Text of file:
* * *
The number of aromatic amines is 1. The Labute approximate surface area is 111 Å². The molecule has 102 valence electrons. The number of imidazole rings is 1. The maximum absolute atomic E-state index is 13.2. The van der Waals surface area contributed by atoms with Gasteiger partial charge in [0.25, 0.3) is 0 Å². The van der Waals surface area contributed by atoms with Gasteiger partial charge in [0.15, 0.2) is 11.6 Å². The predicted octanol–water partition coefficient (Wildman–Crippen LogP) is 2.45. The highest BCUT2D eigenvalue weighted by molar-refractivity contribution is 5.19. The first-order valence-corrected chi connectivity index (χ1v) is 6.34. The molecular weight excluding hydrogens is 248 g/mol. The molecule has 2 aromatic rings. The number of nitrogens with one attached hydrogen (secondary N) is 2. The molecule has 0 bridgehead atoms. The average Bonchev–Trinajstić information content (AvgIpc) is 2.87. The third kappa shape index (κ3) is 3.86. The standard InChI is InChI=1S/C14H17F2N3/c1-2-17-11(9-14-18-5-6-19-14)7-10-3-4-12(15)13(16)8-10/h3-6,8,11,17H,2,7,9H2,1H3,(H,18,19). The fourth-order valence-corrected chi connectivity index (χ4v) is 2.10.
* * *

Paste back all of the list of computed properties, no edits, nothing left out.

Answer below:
The number of aromatic amines is 1. The Labute approximate surface area is 111 Å². The molecule has 102 valence electrons. The number of imidazole rings is 1. The maximum absolute atomic E-state index is 13.2. The van der Waals surface area contributed by atoms with Gasteiger partial charge in [0.25, 0.3) is 0 Å². The van der Waals surface area contributed by atoms with Gasteiger partial charge in [0.15, 0.2) is 11.6 Å². The predicted octanol–water partition coefficient (Wildman–Crippen LogP) is 2.45. The highest BCUT2D eigenvalue weighted by molar-refractivity contribution is 5.19. The first-order valence-corrected chi connectivity index (χ1v) is 6.34. The molecular weight excluding hydrogens is 248 g/mol. The molecule has 2 aromatic rings. The number of nitrogens with one attached hydrogen (secondary N) is 2. The molecule has 0 bridgehead atoms. The average Bonchev–Trinajstić information content (AvgIpc) is 2.87. The third kappa shape index (κ3) is 3.86. The standard InChI is InChI=1S/C14H17F2N3/c1-2-17-11(9-14-18-5-6-19-14)7-10-3-4-12(15)13(16)8-10/h3-6,8,11,17H,2,7,9H2,1H3,(H,18,19). The fourth-order valence-corrected chi connectivity index (χ4v) is 2.10.